UK train cancellations: 2022 the worst year on record as 250,000 services hit by problems
Office of Rail and Road reports declining punctuality alongside rising cancellations as Labour demands end to 'spiral of decline'
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2022 was the worst on record for train cancellations, according to the latest official figures.
Data from the Office of Road and Rail (ORR) showed that more than 250,000 services were fully or partly cancelled between April 2022 and March 2023 and punctuality was down, with more than one in eight of all services reaching their final destination late.
The latest figures come against the backdrop of more than six months of train strikes and just weeks after troubled operator TransPennine Express was brought under government control. Labour accused the government of overseeing a “spiral of decline” while the Department for Transport (DfT) tried to put the blame on rail operators and unions.
The ORR data shows that, between April 2022 and March 2023, 3.8% of all planned services were cancelled, including full and partial cancellations. With 6.6 million planned trains over the last 12 months, that equates to 250,800 fully or partly cancelled trains.
The cancellation figure is the worst since the ORR began collating data in 2015 and continues a pattern of rising disruption which has seen the “cancellation score” rise from 1.9% in 2014-15, only dropping during the pandemic in 2020-21.
Punctuality also dropped by 3.4 percentage points compared with the previous year, with just 86.3% of trains reaching their final destination within 10 minutes of the scheduled time.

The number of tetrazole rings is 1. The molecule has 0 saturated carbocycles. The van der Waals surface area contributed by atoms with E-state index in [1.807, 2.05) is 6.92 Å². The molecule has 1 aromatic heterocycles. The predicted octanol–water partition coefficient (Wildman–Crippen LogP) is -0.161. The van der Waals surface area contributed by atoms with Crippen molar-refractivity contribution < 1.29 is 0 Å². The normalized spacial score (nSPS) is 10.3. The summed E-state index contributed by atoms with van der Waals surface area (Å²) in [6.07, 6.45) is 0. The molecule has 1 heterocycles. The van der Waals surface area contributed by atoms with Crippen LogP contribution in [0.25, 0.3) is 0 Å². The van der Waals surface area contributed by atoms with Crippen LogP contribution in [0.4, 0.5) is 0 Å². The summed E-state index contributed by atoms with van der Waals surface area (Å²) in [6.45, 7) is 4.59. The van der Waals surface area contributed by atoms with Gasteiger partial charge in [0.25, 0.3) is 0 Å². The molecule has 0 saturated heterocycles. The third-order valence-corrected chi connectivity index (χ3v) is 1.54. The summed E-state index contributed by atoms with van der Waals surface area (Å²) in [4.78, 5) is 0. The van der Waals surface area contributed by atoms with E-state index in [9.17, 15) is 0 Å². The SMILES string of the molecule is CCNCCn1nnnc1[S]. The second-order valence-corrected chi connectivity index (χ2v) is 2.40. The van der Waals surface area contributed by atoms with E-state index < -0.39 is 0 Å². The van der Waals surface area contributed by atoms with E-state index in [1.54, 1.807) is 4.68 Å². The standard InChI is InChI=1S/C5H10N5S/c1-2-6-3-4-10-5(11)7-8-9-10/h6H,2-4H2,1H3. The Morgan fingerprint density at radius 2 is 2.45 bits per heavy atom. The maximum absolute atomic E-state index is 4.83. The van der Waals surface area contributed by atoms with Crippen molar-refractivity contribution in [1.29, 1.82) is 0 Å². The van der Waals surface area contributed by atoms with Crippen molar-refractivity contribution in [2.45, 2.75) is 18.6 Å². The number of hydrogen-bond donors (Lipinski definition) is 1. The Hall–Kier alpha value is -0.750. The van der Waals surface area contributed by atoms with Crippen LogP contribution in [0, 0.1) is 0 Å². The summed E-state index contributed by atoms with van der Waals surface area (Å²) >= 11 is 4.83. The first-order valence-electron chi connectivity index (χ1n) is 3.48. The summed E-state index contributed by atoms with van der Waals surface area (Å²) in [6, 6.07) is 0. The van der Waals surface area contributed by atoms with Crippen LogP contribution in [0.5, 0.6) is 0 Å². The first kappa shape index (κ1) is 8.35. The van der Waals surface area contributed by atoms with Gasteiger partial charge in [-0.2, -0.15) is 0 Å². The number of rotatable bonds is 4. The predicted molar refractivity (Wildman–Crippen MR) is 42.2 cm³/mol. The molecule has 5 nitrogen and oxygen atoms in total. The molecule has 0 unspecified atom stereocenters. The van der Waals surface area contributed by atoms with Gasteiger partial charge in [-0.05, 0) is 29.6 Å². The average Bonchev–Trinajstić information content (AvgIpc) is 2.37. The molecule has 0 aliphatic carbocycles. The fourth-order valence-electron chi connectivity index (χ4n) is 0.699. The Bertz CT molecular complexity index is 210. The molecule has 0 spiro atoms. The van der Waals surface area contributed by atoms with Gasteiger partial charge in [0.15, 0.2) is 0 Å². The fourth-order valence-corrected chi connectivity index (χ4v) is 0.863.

According to the ORR figures, train operators were to blame for the majority of cancellations - responsible for between 48% and 52% of all cancellations across each quarter - with infrastructure management, network issues and other external factors to blame for the rest.
Avanti West Coast cancelled the most trains in the last year - dropping 9.1% of all planned services - just ahead of TransPennine Express which officially cancelled 6.6% of trains, and CrossCountry, which cancelled 6.5%. Greater Anglia had the lowest cancellation score, at 1.5%, and was one of just two operators to improve its performance, along with Caledonian Sleeper.
However, the ORR noted that 10 operators had used the P-code system to “pre-cancel” trains before the 10pm daily cut-off, meaning they may not appear in the operator’s cancellations scores. Taking P-coding into account for the first three months of 2023, the ORR reports that TransPennine Express was found to be the worst performing operator, with an adjusted cancellation score of 21.7% compared with an official figure of 7.3%.
Labour’s Shadow Transport Secretary, Louise Haigh MP, said that the system for holding failing firms to account had become a “lottery” and vowed to bring the entire rail network under national control under a Labour government. She said: “The state of our railways is shocking, and passengers are desperate for change across the network. But the government has given up on reforming our railways even as they continue to fail passengers across the country.
“The next Labour government will reform our railways by bringing operators back into public ownership, bringing track and train together and putting passengers at the heart of the system."
A DfT spokesperson told NationalWorld: “The Transport Secretary has made clear we will hold train operators to account when they let passengers down.
“We urge unions to call off strikes and let their members vote on the fair pay offers from train companies, enabling much-needed reforms that would help create a reliable railway.”
According to the ORR figures for the first three months of 2023, each strike day saw the number of planned trains reduced by between 50% and 81% compared with a regular day. However, out of eight days of “severe disruption” - where 5% or more of trains were cancelled - only three were on strike days, with problems on the other five days attributed to infrastructure and weather issues.